Light fades; the roar of the cannons and the rattle of musketry die down.

Exhausted, both sides collapse upon the ground they hold.

Clouds gather, approaching thunder is heard.

Rain comes, making life miserable,

Among the groans and screams of the wounded and dying.

It washes away at least some of the blood,

Spilled in quantities ne’er before seen on an American field.

Rain damps down fires lit by the casual sparks of war,

Burning helpless wounded men alive where they lay.


I am made a hospital – my floors sanded,

So the surgeons do not slip in grisly gore from their work.

Just beyond my door is a forlorn pile of limbs.

Against one of my walls outside, the dead await their shallow hole.

On the opposite side lie those in pain and mortal terror,

Awaiting the surgeons, with those who have passed through their ordeal.

So deathly important just a few hours ago,

A uniform’s color matters not a whit here.

The surgeons take them in order,

Gauging how bad the wound, and chances to save.


Sounds like thunder shake the ground upon which men try to rest.

Union gunboats skip shells off the sloped muddy banks,

As a boy might skip stones across a pond.

Their fuses burst over the heads of the Rebels around me.

Shrapnel hits my roof, my door, and my walls.


Men around me hear not what I hear; know not what I know….

There are more than mere gunboats afloat in that river.

There are ferries, and all night they bring fresh Union troops.

Panicked soldiers who are fleeing the horrors of the day,

Try boarding the ferries, but are held back by bayonets.

Reinforcements continue to land – 40,000 Yankees by dawn,

Facing less than 28,000 battle-weary Confederates.


I hear a conversation in the distance,

The men in grey around me do not hear.

Two Union generals meet under a tree in the rain;

One is the man who was shot in the hand.

A lit cigar protected by the brim of a hat brought low,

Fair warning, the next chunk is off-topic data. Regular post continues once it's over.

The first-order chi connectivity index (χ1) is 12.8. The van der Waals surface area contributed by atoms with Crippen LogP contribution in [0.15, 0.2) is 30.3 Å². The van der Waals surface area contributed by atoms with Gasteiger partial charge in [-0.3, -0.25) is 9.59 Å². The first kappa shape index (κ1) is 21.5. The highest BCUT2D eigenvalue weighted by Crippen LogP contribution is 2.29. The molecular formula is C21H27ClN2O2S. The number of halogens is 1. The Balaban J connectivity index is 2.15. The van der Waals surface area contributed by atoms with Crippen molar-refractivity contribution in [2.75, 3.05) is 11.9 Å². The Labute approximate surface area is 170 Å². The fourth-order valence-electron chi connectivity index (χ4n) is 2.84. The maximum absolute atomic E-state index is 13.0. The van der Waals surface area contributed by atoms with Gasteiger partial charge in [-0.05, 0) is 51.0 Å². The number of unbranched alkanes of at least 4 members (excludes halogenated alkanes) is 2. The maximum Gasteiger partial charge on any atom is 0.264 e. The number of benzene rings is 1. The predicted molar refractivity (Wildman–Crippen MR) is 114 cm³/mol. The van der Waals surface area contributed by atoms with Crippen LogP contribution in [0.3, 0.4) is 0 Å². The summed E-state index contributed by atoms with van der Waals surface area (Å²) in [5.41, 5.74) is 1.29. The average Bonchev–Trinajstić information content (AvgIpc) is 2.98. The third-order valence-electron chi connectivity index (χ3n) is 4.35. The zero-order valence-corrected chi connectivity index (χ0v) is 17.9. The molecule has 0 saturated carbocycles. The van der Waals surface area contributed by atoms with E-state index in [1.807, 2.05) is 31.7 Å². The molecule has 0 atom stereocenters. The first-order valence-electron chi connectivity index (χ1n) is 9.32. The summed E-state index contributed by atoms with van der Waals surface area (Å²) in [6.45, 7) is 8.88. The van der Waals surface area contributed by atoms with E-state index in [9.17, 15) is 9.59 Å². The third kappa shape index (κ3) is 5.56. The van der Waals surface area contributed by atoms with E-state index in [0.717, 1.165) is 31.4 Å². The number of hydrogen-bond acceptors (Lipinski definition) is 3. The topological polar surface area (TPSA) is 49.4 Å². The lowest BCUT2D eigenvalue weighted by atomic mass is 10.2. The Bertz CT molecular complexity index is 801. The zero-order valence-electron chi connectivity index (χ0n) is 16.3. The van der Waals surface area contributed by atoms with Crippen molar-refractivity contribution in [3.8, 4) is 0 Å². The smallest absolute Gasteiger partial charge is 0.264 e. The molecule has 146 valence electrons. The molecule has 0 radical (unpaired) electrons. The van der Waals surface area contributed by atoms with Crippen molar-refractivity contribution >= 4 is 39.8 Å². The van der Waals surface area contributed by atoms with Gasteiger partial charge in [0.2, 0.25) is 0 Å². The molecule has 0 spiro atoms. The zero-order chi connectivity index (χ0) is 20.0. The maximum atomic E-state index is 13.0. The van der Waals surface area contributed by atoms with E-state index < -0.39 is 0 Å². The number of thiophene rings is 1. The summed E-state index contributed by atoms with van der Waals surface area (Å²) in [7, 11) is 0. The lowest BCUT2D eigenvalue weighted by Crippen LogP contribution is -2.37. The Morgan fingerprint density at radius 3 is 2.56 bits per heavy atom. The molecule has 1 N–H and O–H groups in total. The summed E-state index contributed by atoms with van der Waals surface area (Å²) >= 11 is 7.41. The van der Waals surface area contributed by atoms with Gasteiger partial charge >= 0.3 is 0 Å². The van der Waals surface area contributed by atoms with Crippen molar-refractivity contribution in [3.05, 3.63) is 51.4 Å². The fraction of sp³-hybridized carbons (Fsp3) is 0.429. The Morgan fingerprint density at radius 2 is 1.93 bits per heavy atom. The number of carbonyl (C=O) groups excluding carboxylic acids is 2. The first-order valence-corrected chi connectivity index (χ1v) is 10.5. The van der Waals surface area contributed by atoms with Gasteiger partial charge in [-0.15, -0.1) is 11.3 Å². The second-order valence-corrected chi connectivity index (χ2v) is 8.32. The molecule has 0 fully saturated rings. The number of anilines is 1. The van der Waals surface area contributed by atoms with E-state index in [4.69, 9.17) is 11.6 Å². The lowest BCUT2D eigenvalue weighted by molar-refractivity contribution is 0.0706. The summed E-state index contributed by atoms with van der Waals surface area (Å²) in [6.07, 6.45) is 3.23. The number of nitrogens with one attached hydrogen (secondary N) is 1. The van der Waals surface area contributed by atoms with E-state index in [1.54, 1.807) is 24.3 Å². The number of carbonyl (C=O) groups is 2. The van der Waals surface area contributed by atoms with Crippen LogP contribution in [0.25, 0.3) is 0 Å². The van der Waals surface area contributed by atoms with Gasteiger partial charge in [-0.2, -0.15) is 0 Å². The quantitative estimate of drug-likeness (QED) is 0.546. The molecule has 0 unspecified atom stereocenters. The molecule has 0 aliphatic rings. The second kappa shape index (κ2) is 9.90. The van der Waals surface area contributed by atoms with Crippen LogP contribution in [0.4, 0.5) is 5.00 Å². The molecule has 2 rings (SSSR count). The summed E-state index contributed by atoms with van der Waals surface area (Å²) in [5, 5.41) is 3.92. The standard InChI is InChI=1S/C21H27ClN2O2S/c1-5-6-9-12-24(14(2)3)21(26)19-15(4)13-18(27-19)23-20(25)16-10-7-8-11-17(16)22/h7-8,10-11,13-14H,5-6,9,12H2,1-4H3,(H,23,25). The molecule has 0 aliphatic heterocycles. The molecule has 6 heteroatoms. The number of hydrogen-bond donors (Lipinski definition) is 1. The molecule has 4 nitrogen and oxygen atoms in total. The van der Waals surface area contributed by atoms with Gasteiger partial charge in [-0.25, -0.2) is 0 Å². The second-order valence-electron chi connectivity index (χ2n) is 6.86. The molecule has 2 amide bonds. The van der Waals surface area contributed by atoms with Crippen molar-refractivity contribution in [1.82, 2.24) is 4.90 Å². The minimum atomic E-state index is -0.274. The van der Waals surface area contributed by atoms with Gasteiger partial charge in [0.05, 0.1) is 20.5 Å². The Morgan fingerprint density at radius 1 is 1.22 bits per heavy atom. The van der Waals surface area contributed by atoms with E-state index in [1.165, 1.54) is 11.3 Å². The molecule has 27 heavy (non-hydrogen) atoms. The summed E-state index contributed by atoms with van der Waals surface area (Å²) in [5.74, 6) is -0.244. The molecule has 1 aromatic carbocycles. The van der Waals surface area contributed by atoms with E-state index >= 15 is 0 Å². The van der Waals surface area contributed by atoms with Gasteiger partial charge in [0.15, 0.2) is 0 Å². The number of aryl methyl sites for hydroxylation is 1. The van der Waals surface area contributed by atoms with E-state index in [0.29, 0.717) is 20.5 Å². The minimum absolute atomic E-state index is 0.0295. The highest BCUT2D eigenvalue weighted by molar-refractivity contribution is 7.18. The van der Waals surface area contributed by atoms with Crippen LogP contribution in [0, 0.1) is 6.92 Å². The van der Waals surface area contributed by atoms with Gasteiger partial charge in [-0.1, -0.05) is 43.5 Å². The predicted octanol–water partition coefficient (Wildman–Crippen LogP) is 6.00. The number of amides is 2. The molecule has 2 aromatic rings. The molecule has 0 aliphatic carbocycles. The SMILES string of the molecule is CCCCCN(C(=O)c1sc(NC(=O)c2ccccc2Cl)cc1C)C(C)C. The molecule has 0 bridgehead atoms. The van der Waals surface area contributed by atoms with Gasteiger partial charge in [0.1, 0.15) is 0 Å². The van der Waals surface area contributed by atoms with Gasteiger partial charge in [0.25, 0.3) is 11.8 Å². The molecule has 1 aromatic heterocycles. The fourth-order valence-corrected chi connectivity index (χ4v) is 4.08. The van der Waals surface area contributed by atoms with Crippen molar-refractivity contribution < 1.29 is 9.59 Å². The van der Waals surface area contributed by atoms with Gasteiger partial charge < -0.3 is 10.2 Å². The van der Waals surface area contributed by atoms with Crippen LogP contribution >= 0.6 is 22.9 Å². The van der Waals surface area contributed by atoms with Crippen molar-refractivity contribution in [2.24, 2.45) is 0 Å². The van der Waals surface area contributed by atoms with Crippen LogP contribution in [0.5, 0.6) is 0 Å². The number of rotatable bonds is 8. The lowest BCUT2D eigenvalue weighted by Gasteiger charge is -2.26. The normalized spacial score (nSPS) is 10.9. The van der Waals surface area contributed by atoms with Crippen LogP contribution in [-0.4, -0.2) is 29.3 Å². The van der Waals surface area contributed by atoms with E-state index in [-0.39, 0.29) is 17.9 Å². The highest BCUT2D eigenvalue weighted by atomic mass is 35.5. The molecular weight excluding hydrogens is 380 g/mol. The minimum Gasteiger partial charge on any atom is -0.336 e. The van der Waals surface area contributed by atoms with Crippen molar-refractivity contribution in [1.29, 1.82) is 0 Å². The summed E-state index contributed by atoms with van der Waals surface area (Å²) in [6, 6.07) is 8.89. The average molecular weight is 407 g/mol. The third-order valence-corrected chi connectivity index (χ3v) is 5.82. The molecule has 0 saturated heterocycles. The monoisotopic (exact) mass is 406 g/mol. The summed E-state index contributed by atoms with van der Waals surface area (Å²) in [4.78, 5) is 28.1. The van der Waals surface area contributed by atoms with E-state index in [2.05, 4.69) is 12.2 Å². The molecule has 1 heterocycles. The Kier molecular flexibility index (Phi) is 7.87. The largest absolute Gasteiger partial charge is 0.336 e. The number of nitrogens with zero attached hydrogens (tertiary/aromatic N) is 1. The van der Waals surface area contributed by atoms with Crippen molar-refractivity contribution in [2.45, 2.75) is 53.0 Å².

Protrudes from the face of the other.

A friendship and trust, is forging this night.

Before three years pass one will let slip the leash of the other,

To tear through the South like a bull mastiff on the rampage.

“Well Grant, we’ve had the devil’s own day, haven’t we?’

“Yes…. Lick ’em tomorrow, though.” the cigar itself seems to reply.


These two men begin to see what it will take,

They’ve seen what’s gone on all around me.

No gallant charge will carry the day and the cause.

No single battle will decide this.

It will go on and on, and on –

Until the iron will of one side bows before the iron will of the other.


I am a church….


My name is SHILOH.


Skimming lightly, wheeling still,

The swallows fly low

Over the field in clouded days,

The forest-field of Shiloh –

Over the field where April rain

Solaced the parched ones stretched in pain

Through the pause of night

That followed the Sunday fight

Around the church of Shiloh –

The church so lone, the log-built one,

That echoed to many a parting groan

And natural prayer

Of dying foemen mingled there –

Foemen at morn, but friends at eve –

Fame or country least their care:

(What like a bullet can undeceive!)

But now they lie low,

While over them the swallows skim,

And all is hushed at Shiloh.


Shiloh: A Requiem, by Herman Melville



I am a church…. I am elegant and stately;

Like many of my parishioners over the years.

I am fortunate.

There was a time when the city around me lay mostly in smoldering ruins.

I was unscathed.

I bore witness to the omega of “His terrible swift sword.”